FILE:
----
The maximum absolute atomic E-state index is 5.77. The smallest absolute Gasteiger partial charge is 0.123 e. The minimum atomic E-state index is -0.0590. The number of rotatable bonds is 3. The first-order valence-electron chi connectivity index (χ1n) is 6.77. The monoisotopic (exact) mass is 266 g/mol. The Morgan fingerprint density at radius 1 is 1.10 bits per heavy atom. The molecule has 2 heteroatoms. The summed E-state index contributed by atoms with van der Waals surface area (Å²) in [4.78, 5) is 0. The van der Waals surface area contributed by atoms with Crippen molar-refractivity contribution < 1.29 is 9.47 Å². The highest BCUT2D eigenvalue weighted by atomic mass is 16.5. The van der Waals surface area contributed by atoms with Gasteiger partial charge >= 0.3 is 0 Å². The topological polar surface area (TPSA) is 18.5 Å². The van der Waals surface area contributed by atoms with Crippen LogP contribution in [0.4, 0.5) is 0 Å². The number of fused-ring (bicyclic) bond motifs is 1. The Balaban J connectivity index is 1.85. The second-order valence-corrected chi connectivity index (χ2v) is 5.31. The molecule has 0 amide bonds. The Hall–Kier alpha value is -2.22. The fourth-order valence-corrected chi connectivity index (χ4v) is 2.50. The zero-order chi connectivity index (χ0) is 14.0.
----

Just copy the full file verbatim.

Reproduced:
The maximum absolute atomic E-state index is 5.77. The smallest absolute Gasteiger partial charge is 0.123 e. The minimum atomic E-state index is -0.0590. The number of rotatable bonds is 3. The first-order valence-electron chi connectivity index (χ1n) is 6.77. The monoisotopic (exact) mass is 266 g/mol. The Morgan fingerprint density at radius 1 is 1.10 bits per heavy atom. The molecule has 2 heteroatoms. The summed E-state index contributed by atoms with van der Waals surface area (Å²) in [4.78, 5) is 0. The van der Waals surface area contributed by atoms with Crippen molar-refractivity contribution < 1.29 is 9.47 Å². The highest BCUT2D eigenvalue weighted by atomic mass is 16.5. The van der Waals surface area contributed by atoms with Gasteiger partial charge >= 0.3 is 0 Å². The topological polar surface area (TPSA) is 18.5 Å². The van der Waals surface area contributed by atoms with Crippen LogP contribution in [0.4, 0.5) is 0 Å². The number of fused-ring (bicyclic) bond motifs is 1. The Balaban J connectivity index is 1.85. The second-order valence-corrected chi connectivity index (χ2v) is 5.31. The molecule has 0 amide bonds. The Hall–Kier alpha value is -2.22. The fourth-order valence-corrected chi connectivity index (χ4v) is 2.50. The zero-order chi connectivity index (χ0) is 14.0.